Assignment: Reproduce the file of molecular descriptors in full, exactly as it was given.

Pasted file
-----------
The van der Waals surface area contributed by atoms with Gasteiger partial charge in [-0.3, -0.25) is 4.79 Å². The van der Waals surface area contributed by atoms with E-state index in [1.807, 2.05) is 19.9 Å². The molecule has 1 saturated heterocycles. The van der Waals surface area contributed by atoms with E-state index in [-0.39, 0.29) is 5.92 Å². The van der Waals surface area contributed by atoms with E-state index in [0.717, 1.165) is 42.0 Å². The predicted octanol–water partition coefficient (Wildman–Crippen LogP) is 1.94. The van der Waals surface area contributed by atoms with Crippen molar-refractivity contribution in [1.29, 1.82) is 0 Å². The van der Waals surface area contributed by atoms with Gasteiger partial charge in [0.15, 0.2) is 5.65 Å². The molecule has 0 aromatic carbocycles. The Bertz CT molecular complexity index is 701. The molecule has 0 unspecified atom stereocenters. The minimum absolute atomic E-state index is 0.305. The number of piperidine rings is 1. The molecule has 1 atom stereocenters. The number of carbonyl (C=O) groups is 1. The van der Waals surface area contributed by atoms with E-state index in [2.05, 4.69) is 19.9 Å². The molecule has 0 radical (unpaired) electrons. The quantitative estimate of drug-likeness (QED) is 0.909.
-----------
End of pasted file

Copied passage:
The van der Waals surface area contributed by atoms with Gasteiger partial charge in [-0.3, -0.25) is 4.79 Å². The van der Waals surface area contributed by atoms with E-state index in [1.807, 2.05) is 19.9 Å². The molecule has 1 saturated heterocycles. The van der Waals surface area contributed by atoms with E-state index in [-0.39, 0.29) is 5.92 Å². The van der Waals surface area contributed by atoms with E-state index in [0.717, 1.165) is 42.0 Å². The predicted octanol–water partition coefficient (Wildman–Crippen LogP) is 1.94. The van der Waals surface area contributed by atoms with Crippen molar-refractivity contribution in [1.29, 1.82) is 0 Å². The van der Waals surface area contributed by atoms with Gasteiger partial charge in [0.15, 0.2) is 5.65 Å². The molecule has 0 aromatic carbocycles. The Bertz CT molecular complexity index is 701. The molecule has 0 unspecified atom stereocenters. The minimum absolute atomic E-state index is 0.305. The number of piperidine rings is 1. The molecule has 1 atom stereocenters. The number of carbonyl (C=O) groups is 1. The van der Waals surface area contributed by atoms with E-state index in [2.05, 4.69) is 19.9 Å². The molecule has 0 radical (unpaired) electrons. The quantitative estimate of drug-likeness (QED) is 0.909.